Learning how to be a photographer, landscape or otherwise is never completely straight forward. So let’s delve into the use of graduated neutral density filters a bit further.
Roller’s by Peter Gordon – Sunset Donegal – 2 Stop Hard Filter Used
The filters as pictured below are typically rectangular in shape and have a dark area (neutral density) at the top and clear glass at the bottom. This allows the photographer pull the neutral density over the bright area (generally the sky) while the transparent glass is left over the shadow (generally the foreground). This traditional photographic technique allows us to get the balanced and even exposures we all desire.
This method works because neutral density reduces the amount of light that can pass through the lens. Because Grad ND’s are graduated, they are reducing the amount of light which can pass through the lens and effect the brightness of a given point, i.e. the sky while leaving the foreground untouched.
Grad ND’s come in different strengths to allow for different variations in contrast between foreground and sky. They also come in hard graduations and soft graduations again to allow for different variances in contrast. The hard grads are generally used when there is a greater dynamic range (see our previous post if you dont know what dynamic range is) between sky and foreground while the soft grads are generally used to balance smaller variances in dynamic range. Within each type of grad you can also get different strength grads. 1 to 5 stop graduations are what’s most commonly available. While variances in light may exceed this number our filter holders allow us to double or triple stack filters meaning we can balance sometimes up to 10 stop differences.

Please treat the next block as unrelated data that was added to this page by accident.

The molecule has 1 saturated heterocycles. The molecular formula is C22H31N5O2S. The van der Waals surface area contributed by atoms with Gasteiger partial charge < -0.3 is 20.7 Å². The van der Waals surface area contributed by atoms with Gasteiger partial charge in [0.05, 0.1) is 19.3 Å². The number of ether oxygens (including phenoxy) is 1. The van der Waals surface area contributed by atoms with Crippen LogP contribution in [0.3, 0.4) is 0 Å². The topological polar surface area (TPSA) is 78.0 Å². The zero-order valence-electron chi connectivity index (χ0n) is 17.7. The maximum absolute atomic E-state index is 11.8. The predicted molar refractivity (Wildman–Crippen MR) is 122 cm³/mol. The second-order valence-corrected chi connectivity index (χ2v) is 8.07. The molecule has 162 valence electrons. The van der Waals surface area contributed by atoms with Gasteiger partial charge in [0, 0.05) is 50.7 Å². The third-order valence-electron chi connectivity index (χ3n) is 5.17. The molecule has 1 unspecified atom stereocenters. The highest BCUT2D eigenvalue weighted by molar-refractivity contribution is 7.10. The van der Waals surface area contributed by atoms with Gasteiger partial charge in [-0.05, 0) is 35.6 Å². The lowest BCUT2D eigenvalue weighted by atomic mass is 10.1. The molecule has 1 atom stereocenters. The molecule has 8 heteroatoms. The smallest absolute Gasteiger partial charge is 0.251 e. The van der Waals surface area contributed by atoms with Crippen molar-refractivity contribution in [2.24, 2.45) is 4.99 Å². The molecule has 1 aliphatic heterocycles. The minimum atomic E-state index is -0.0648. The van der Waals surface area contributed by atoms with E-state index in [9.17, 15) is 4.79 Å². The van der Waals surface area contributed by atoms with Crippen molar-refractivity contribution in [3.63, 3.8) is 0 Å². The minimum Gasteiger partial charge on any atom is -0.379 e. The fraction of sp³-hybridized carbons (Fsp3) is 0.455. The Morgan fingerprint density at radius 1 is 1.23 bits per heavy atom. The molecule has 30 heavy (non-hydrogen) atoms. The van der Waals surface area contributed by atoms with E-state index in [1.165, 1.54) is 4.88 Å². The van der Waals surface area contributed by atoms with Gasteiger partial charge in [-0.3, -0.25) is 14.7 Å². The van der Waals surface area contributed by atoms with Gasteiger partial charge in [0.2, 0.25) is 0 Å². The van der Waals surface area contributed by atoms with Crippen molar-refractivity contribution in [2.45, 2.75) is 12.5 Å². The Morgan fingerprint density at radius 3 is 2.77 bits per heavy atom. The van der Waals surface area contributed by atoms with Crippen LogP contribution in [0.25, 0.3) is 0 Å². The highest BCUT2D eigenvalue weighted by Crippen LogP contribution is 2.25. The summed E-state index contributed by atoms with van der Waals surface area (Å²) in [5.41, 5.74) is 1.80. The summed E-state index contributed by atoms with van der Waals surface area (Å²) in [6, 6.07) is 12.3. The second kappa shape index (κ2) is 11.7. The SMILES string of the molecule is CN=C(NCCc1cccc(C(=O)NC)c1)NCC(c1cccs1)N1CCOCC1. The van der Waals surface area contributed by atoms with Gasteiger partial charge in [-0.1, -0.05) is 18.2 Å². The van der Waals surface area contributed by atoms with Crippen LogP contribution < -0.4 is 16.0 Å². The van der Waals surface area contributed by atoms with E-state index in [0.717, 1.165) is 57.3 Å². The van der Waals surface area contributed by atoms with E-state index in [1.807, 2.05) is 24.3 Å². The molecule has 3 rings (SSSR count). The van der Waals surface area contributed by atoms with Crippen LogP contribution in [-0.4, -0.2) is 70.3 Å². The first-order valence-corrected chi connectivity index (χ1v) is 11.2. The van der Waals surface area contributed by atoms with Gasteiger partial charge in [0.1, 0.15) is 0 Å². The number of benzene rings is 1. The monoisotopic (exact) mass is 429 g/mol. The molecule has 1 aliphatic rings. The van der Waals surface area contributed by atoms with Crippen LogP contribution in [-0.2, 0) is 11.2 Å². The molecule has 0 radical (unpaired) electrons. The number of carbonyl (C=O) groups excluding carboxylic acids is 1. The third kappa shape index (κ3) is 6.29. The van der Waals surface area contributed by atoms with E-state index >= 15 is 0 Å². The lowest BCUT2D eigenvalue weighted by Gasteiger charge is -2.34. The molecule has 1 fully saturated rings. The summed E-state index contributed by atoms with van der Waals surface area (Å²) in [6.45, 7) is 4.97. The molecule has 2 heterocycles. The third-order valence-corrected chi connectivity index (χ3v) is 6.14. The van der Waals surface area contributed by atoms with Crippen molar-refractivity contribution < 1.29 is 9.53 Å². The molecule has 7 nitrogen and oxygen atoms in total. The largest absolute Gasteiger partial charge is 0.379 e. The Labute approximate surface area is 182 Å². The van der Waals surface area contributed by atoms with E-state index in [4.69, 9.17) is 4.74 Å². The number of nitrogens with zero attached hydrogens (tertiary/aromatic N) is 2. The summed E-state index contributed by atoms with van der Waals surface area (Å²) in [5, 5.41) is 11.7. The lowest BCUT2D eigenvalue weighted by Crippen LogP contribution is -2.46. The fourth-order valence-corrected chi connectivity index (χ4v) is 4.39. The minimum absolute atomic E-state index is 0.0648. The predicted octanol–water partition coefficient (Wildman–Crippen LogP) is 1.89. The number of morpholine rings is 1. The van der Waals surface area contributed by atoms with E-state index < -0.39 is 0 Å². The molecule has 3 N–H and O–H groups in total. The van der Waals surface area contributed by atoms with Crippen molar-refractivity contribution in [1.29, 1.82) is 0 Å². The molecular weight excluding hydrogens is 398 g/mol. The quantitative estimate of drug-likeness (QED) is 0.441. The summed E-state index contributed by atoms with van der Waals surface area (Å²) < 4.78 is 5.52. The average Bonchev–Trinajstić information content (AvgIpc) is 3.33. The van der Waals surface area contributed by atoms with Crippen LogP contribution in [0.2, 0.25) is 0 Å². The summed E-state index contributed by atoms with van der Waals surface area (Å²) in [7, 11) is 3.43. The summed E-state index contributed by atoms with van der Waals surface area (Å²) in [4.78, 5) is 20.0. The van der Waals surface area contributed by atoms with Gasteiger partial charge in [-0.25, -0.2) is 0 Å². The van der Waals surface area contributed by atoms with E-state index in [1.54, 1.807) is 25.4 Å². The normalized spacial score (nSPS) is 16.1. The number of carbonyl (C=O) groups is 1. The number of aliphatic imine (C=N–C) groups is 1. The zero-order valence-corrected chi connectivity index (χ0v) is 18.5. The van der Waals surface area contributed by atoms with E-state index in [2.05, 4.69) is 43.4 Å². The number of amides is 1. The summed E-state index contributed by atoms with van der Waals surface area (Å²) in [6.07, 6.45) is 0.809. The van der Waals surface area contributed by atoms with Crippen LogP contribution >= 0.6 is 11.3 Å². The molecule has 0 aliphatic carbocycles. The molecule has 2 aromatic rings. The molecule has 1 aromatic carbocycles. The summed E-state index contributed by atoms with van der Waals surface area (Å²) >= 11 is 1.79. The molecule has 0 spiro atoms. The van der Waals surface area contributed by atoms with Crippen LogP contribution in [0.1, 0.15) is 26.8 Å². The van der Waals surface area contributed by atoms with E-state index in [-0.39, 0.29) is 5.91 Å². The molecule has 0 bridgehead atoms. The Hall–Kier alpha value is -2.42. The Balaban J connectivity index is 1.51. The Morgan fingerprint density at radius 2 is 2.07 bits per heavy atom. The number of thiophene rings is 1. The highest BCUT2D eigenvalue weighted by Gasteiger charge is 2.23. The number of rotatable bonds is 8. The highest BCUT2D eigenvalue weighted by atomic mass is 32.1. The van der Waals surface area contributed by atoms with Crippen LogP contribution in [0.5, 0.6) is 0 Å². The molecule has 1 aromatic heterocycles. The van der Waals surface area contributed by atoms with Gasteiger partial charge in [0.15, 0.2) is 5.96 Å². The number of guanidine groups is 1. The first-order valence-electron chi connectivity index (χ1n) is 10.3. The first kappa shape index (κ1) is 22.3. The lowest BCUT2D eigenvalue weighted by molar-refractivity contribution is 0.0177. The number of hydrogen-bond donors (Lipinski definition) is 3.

3 Stop Hard Grad was used here as the variance between the bright light in the sky and shadow in foreground was significant..
3 stop soft grad used here as the variance between sky and foreground was much less than the previous example..
To sum up this post. If you want to learn how to be a photographer a key skill is balancing light between foreground and sky. Your sky will generally be much brighter than your foreground. Often times our cameras are not capable of handling this variance so we need to use a graduated neutral density filter that takes light from the sky thereby allowing for a balanced exposure. Our grad filters also come in different strengths so we can deal with different variances in dynamic range.
Hope you found this helpful. Check back in next week when I’ll be discussing metering modes and knowing what filter to choose and when..